Every five seconds a human blinks.
In five seconds, the human heart pumps 20 ounces of blood.
Five seconds is all the time it took for Bellevue East senior and cross country runner Brandon Schutt to help Omaha Burke sophomore Blake Cerveny at the district cross country meet on Oct. 15.
Cerveny had collapsed for the fourth time in the race and was around 30 meters ahead of Schutt at the time of his last fall.
Cerveny had only been on the ground for five seconds before Schutt helped him up and to the finish line.
Schutt said the reason he decided to help Cerveny was that he faced a similar situation earlier in the season at the Omaha Central Invite at Walnut Grove on Sept. 11.
“I was in 10th place. I was on pace to run like a massive personal record with a 17:35 and I made a massive gap in between 15th place and 10th place. I just like pushed way too hard to get to 10th place,” Schutt said.
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Despite him mentally wanting to continue the race, Schutt’s body did not want to cooperate.
“My legs just gave out, I just went out cold and I just kind of couldn’t finish the race,” Schutt said.
Schutt said once everyone was done with the race, he was helped to the finish line.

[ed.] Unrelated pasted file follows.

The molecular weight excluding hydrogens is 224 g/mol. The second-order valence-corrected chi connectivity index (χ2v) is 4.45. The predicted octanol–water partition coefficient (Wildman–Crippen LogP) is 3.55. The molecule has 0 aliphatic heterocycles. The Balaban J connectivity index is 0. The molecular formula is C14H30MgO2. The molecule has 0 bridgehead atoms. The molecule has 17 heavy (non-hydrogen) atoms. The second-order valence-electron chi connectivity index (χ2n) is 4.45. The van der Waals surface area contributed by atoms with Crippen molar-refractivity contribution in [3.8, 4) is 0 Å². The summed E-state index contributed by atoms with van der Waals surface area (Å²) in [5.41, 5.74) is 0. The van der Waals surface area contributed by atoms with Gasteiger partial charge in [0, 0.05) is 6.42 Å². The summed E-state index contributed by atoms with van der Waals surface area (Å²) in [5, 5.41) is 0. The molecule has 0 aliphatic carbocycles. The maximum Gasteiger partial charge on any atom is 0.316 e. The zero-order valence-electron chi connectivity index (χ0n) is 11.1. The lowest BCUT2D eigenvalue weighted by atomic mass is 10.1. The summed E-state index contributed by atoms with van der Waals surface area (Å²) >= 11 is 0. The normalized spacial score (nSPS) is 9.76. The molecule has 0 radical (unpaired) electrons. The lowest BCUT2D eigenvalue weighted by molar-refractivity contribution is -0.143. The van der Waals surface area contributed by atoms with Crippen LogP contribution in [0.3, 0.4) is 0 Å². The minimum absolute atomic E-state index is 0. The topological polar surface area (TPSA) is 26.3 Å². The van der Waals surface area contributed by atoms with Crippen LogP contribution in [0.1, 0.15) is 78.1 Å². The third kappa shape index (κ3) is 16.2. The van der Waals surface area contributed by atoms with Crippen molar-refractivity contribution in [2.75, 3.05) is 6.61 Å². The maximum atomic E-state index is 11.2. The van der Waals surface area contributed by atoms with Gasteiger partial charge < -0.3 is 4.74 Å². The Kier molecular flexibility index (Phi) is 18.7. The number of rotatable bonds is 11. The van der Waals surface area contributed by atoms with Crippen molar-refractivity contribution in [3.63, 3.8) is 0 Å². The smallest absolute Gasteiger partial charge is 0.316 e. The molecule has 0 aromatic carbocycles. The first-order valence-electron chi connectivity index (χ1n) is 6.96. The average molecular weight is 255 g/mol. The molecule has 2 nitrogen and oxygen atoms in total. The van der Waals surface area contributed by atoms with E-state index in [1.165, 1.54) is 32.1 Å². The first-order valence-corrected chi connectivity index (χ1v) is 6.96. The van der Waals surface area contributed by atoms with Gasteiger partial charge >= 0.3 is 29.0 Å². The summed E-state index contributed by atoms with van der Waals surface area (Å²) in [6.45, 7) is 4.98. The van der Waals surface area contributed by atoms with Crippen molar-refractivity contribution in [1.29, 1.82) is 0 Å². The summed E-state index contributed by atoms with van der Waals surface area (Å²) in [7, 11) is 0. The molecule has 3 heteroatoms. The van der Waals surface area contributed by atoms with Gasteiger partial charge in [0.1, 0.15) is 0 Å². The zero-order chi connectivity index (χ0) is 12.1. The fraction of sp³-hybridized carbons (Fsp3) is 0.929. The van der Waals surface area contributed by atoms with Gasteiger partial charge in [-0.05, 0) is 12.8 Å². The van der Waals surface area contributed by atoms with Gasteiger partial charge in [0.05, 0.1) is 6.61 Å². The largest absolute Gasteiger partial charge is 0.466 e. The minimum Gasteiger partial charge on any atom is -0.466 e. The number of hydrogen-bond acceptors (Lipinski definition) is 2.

It was because of this personal experience with not being able to finish a race that Schutt said he felt the need to assist Cerveny.
“I’ve been in that situation before and it really does suck. Like for two weeks straight, I was like really, really upset with myself and upset with my body because I kept asking myself, you know, what if I finished, what happens if I got the medal,” Schutt said.
It was not a hard choice for Schutt to stop his race.
“Ultimately I just decided I was going to help him out to the finish,” Schutt said.
Cerveny was disqualified from the race and Schutt was not.
Until 2021, the National High School Federation cross country rules stated that if one runner aided another, both were disqualified. This year Rules 4-6-5g and 8-6-1e were changed so that the good Samaritan would not be penalized.
Schutt said he was not expecting the amount of attention he has been getting from helping out another runner.
“I actually got back to the tent and all my teammates who also ran the race with me, we decided we were going to go play Frisbee on the other side of Pioneers Park,” Schutt said.
Before the Frisbee game began, Schutt said he was pulled aside by a Bellevue West runner and showed him the now viral Twitter post from preprunningnerd.com.
According to the preprunningnerd.com, in just two days on Twitter, the initial tweet with the photos of Schutt and Cerveny generated 450 retweets, over 2,000 likes and 500,000 impressions.
On Facebook, where 30 pictures showed the sequence of about 30 seconds of action, the post has generated over 600 comments, 5,800 shares and a reach of over 1.3 million people.
Schutt said it has not hit him yet that this was his last competitive race in cross country but can guess what it will feel like when that time comes.
“I think it’s going to be like a real sense of relief, but also like a sense of this was a really fun four years that I had,” Schutt said.